The Stranger, the Tears, the Photograph, the Touch (Divine presence in Spain and Europe since 1500): a selection of pictures from this forthcoming book is on display in the Hungarian House of Photography – Mai Manó House until May 24.
Book launch on May 4 at 5.30 pm. The book will be presented by Vlad Naumescu, Associate Professor at CEU's Department of Sociology and Social Anthropology.

The latest release is Subversive Stages (Theater in pre- and post-communist Hungary, Romania and Bulgaria).

The Last Superpower Summits was presented on April 11 at the Institute for European, Russian, and Eurasian Studies of The George Washington University.

House of a Thousand Floors  is a 2016 INDIES Finalist in the Science Fiction category. 

2017 Spring/Summer Catalog is available for download.

Roma-Gypsy Presence in the Polish-Lithuanian Commonwealth, 15th-18th Centuries by Lech Mróz received honorable mention for the Kulczycki Book Prize in Polish Studies.

Top five CEU Press titles by number of copies sold in 2016:
With Their Backs to the Mountains
How They Lived
Post-Communist Mafia State
Arguing it Out
Hybrid Renaissance

Top five by sales revenue in 2016:
With Their Backs to the Mountains
How They Lived
Art Beyond Borders
Nationalizing Empires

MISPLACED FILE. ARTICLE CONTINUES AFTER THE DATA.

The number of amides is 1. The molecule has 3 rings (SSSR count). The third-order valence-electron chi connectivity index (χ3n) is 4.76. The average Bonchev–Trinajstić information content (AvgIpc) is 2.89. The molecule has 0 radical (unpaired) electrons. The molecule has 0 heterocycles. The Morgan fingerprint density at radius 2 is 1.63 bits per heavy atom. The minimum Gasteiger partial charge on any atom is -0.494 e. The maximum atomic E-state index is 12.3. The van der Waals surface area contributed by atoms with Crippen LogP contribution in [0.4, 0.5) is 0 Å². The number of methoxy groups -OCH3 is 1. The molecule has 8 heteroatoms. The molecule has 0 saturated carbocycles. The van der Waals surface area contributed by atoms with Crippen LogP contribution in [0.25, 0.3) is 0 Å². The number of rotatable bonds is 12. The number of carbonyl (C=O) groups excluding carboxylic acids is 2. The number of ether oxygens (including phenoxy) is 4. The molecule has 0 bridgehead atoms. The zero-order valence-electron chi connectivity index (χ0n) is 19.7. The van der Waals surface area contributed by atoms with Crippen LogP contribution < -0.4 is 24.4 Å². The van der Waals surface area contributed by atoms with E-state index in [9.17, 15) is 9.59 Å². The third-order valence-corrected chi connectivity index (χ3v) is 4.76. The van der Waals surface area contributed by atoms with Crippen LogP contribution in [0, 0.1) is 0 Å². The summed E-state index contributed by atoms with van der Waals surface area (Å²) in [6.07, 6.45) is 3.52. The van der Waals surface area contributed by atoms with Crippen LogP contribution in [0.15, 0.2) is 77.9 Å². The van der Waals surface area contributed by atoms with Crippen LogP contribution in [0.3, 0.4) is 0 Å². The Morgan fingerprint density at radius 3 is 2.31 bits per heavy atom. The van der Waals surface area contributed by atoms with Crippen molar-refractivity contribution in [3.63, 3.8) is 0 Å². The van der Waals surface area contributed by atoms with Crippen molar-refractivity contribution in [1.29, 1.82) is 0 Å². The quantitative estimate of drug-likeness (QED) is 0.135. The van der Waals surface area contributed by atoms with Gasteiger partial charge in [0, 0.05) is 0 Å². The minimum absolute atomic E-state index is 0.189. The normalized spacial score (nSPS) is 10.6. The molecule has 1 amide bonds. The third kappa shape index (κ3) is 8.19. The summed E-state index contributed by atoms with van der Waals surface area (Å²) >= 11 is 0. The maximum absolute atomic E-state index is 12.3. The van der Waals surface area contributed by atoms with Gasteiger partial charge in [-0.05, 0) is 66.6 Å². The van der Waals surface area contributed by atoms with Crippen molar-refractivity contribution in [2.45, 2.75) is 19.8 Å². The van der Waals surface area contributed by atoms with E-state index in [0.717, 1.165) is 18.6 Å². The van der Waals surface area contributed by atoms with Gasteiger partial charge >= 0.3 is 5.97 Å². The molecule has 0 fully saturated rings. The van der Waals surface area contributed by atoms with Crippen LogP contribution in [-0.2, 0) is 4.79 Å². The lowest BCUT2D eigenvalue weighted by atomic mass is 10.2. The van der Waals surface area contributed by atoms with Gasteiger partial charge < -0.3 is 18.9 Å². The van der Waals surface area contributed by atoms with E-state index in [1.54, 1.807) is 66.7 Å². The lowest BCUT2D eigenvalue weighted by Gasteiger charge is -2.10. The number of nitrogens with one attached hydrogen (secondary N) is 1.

Holocaust in Hungary





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Censorship in Romania

Lidia Vianu, Bucharest University

"The long-silent voices of some of Romania's best-known poets and novelists are heard for the first time."
- Andrei Codrescu, U.S. National Public Radio

"I have read nothing quite like it before. Few books are so totally arresting."
- Zack Bowen, University of Miami

Through a series of interviews with prominent Romanian literary figures and a select presentation of their writings, Lidia Vianu asks how, under communism, did Romanian writers cope with constant ideological shifts and, in turn, respond to the censorship that so often accompanied such changes? Now that Romania has emerged from almost fifty years of Communist rule, what is the current status of censorship?

These writers are important because, though working under the terror of communism, they dared to put their thoughts into writing, remaining true to their craft, and, in some instances, even arranging for publication.

Vianu has chosen a series of subversive writings that not only indicted communism but were also widely embraced by the Romanian public. The author continues to argue that after the fall of communism and the disappearance of subversive literature, the Romanian public started to devour works of translation. A somewhat different form of censorship arose: state-sponsored censorship was replaced by what Vianu terms a crisis of native writing.

1998
218 pages
ISBN 978-963-9116-09-2 paperback $16.95/ £10.95

 

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